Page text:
Devotional

Great marriages don’t happen by luck or by accident. They are the result of a consistent investment of time, thoughtfulness, forgiveness, affection, prayer, mutual respect, and a rock-solid commitment between a husband and a wife.” – Dave Willis

Over 200 years ago, George Washington wrote a letter to a friend saying: “I have always considered marriage as the most interesting event of one’s life, the foundation of happiness or misery.” The experience of every generation from that date to today has not changed at all. 

Marriage is no easier today than in George Washington’s time. It still involves blending two different personalities, with unique experiences, biases and visions for the future, into one unit. Marriage still requires the same kind of thoughtful attention, planning and deliberate investment that we give to our physical health and financial portfolios. It is all about commitment. It is all about a covenant.  

There was a popular song years ago called “The Motions.” This is how the chorus goes: I don’t wanna go through the motions…I don’t wanna go one more day…Without your all consuming passion inside of me…I don’t wanna spend my whole life asking…What if I had given everything…Instead of going through the motions.

There are many marriages today that are simply going through the motions. There is only a causal commitment so the success of the marriage is based on apathy and the feelings of the person on that particular day. That is the opposite of real commitment of a covenant between you and your spouse. The same thing can happen with our walk with God. We don’t feel God’s presence, or someone in the church wounds us or we are exhausted from herding the kids so I don’t feel like having a quiet time, or praying or going to church and small group. In the same vein, our commitment to marriage will be tested when the difficulties of life and the pull of responsibilities set in. The question is, where do we turn when that happens. We turn to the commitment, the covenant we made.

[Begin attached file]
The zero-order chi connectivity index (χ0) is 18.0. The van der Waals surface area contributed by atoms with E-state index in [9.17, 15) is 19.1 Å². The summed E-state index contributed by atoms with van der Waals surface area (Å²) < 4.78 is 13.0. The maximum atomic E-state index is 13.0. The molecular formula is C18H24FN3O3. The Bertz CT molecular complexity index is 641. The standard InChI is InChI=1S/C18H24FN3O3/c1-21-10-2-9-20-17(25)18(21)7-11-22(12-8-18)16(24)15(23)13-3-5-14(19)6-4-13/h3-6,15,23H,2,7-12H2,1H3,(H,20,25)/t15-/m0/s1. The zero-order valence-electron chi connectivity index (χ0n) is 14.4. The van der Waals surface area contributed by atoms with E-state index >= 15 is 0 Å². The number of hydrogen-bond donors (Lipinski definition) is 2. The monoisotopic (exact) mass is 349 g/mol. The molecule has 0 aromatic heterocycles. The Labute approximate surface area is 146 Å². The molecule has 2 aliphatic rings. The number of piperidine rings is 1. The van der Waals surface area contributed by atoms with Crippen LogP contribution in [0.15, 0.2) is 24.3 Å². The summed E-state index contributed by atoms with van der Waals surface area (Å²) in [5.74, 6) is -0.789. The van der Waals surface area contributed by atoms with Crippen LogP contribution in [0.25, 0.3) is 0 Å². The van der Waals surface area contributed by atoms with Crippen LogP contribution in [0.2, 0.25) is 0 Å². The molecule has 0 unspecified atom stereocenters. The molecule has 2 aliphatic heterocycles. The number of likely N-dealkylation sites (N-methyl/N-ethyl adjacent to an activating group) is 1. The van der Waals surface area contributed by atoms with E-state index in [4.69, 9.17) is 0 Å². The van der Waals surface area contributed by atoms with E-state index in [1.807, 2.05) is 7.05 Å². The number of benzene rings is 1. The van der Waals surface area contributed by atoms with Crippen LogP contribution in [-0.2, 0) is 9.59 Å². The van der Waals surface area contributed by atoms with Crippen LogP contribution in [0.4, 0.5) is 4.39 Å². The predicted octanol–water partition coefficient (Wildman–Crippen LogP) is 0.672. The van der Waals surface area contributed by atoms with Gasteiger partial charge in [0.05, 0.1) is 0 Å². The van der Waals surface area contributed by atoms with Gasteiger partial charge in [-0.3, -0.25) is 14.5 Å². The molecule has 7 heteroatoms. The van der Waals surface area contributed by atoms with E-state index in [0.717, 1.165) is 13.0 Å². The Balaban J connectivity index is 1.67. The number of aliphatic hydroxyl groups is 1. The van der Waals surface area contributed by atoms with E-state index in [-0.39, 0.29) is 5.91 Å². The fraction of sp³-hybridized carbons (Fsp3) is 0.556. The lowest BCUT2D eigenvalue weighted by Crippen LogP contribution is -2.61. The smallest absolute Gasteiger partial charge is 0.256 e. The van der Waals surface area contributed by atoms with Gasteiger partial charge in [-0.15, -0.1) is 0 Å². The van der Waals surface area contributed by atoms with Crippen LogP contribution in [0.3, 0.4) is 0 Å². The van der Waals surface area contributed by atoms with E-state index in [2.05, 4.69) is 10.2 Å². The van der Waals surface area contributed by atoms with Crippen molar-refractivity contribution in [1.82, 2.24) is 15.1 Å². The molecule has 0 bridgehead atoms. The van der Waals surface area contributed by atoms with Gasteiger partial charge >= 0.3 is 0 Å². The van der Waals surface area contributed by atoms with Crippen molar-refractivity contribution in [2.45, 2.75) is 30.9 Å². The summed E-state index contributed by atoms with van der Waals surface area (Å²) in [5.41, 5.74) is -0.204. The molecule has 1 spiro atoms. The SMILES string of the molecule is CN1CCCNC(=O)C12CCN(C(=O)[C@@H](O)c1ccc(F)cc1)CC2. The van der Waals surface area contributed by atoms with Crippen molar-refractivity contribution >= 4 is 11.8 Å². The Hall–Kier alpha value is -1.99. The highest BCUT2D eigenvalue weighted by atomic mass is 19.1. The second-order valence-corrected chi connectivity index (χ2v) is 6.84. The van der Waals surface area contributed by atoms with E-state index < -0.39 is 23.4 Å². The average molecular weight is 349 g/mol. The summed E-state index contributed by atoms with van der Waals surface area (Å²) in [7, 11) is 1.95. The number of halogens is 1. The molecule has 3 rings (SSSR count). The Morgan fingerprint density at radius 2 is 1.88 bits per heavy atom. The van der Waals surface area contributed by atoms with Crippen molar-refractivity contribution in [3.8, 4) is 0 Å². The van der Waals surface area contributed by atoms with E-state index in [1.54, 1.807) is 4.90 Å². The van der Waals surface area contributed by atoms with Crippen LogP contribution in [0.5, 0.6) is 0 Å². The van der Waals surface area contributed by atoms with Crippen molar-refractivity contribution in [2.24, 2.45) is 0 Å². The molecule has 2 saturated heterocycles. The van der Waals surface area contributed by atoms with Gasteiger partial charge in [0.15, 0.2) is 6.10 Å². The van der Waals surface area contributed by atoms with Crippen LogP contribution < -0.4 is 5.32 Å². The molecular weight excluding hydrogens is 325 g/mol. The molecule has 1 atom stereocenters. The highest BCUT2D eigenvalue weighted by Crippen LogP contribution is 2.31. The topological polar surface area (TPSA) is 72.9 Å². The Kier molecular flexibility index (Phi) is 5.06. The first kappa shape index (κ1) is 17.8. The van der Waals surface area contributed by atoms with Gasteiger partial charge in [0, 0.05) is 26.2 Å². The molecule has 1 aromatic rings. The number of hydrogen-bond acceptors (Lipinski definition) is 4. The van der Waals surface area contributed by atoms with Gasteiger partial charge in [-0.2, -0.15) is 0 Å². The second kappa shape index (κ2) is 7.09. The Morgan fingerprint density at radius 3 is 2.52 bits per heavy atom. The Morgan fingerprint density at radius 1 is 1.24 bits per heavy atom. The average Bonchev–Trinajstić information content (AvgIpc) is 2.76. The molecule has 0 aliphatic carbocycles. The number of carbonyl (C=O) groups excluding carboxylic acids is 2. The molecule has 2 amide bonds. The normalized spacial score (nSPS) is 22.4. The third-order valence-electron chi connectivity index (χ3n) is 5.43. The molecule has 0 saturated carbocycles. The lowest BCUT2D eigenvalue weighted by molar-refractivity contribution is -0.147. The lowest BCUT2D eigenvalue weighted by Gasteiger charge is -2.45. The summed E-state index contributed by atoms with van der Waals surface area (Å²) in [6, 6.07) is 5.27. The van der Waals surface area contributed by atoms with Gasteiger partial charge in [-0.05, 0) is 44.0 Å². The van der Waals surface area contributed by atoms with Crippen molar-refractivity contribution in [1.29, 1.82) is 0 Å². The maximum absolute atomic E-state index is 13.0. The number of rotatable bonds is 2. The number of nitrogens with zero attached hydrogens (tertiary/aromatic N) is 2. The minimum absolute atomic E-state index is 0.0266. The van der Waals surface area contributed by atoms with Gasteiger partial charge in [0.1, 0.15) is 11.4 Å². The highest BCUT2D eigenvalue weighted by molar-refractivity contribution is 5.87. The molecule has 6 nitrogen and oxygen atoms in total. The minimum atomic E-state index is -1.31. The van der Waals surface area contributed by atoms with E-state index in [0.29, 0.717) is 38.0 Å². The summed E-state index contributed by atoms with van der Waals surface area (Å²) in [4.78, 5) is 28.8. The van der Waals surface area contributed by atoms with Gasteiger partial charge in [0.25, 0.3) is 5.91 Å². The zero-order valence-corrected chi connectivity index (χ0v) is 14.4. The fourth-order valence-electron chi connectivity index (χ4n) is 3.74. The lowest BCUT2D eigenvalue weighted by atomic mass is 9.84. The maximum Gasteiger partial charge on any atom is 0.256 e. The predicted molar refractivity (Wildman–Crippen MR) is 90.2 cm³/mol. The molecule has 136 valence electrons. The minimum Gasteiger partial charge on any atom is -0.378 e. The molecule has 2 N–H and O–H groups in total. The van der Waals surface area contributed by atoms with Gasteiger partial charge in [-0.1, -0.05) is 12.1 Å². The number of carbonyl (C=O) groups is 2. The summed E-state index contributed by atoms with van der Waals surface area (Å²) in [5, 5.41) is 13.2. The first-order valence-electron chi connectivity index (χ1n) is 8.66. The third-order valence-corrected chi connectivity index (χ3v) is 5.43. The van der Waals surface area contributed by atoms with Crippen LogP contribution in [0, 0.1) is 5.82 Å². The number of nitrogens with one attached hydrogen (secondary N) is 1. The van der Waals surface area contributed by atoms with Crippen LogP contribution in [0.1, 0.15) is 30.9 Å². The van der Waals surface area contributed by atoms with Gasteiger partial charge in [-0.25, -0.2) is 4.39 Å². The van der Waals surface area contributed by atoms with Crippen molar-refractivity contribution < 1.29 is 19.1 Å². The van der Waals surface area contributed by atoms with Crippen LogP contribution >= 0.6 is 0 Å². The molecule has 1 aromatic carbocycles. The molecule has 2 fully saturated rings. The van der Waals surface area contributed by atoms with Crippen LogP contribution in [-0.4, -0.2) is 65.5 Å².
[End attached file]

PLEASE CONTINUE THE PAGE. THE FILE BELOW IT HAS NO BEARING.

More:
It is the same in our commitment to Christ. When we are saved, we are on fire, ready to change the world. When the testing and trial set in (and they will come) it’s up to us to keep the flames burning.  Faith in the Lord involves commitment. The New Testament is quite clear that we are saved by our faith in Christ, not by ethical behavior or benevolent actions. Faith in Him, however, involves a commitment to follow His leadership—to do all we can to fulfill His expectations of us with no ifs, ands, or buts.  When we fail to keep a promise or commitment to others, we fail in our relationship with God. Our commitments to others are inseparably linked to our covenant with God.  

Discussion Questions: 

  1. In what relationships do you find it most difficult to keep commitments? Why? How will this passage encourage you to approach your commitments differently?
  2. What does the way you treat others say about your relationship with God? What changes do you need to make?